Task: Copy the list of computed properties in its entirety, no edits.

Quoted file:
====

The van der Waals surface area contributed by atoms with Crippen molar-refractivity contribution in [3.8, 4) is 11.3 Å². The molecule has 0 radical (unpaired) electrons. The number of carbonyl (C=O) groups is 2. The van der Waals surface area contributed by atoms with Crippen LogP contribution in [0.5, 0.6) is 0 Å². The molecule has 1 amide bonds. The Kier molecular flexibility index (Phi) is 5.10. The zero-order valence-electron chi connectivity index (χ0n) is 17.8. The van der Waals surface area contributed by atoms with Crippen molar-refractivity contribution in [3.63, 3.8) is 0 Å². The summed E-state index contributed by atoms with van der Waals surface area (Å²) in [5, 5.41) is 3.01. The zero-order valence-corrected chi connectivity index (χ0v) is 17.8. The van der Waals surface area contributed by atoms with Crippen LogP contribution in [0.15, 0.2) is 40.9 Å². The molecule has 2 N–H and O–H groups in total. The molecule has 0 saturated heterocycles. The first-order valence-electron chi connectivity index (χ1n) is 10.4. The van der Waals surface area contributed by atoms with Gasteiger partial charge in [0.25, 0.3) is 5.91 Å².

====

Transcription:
The van der Waals surface area contributed by atoms with Crippen molar-refractivity contribution in [3.8, 4) is 11.3 Å². The molecule has 0 radical (unpaired) electrons. The number of carbonyl (C=O) groups is 2. The van der Waals surface area contributed by atoms with Crippen LogP contribution in [0.5, 0.6) is 0 Å². The molecule has 1 amide bonds. The Kier molecular flexibility index (Phi) is 5.10. The zero-order valence-electron chi connectivity index (χ0n) is 17.8. The van der Waals surface area contributed by atoms with Crippen molar-refractivity contribution in [3.63, 3.8) is 0 Å². The summed E-state index contributed by atoms with van der Waals surface area (Å²) in [5, 5.41) is 3.01. The zero-order valence-corrected chi connectivity index (χ0v) is 17.8. The van der Waals surface area contributed by atoms with Crippen LogP contribution in [0.15, 0.2) is 40.9 Å². The molecule has 2 N–H and O–H groups in total. The molecule has 0 saturated heterocycles. The first-order valence-electron chi connectivity index (χ1n) is 10.4. The van der Waals surface area contributed by atoms with Gasteiger partial charge in [0.25, 0.3) is 5.91 Å².